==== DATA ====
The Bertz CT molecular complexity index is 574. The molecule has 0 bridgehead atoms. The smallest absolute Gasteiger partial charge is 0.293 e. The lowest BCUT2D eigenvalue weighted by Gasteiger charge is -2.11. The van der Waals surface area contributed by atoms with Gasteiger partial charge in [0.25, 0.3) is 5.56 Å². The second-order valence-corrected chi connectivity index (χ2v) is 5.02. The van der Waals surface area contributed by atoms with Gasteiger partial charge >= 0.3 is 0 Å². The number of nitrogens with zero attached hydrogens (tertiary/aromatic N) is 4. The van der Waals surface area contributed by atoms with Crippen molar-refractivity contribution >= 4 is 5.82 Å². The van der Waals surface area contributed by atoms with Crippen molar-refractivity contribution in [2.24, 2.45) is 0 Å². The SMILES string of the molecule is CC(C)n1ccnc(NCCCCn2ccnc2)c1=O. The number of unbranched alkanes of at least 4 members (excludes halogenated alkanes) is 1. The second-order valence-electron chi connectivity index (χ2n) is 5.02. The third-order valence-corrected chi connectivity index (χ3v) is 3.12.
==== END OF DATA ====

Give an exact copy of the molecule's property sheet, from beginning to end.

The Bertz CT molecular complexity index is 574. The molecule has 0 bridgehead atoms. The smallest absolute Gasteiger partial charge is 0.293 e. The lowest BCUT2D eigenvalue weighted by Gasteiger charge is -2.11. The van der Waals surface area contributed by atoms with Gasteiger partial charge in [0.25, 0.3) is 5.56 Å². The second-order valence-corrected chi connectivity index (χ2v) is 5.02. The van der Waals surface area contributed by atoms with Gasteiger partial charge >= 0.3 is 0 Å². The number of nitrogens with zero attached hydrogens (tertiary/aromatic N) is 4. The van der Waals surface area contributed by atoms with Crippen molar-refractivity contribution >= 4 is 5.82 Å². The van der Waals surface area contributed by atoms with Crippen molar-refractivity contribution in [2.24, 2.45) is 0 Å². The SMILES string of the molecule is CC(C)n1ccnc(NCCCCn2ccnc2)c1=O. The number of unbranched alkanes of at least 4 members (excludes halogenated alkanes) is 1. The second-order valence-electron chi connectivity index (χ2n) is 5.02. The third-order valence-corrected chi connectivity index (χ3v) is 3.12.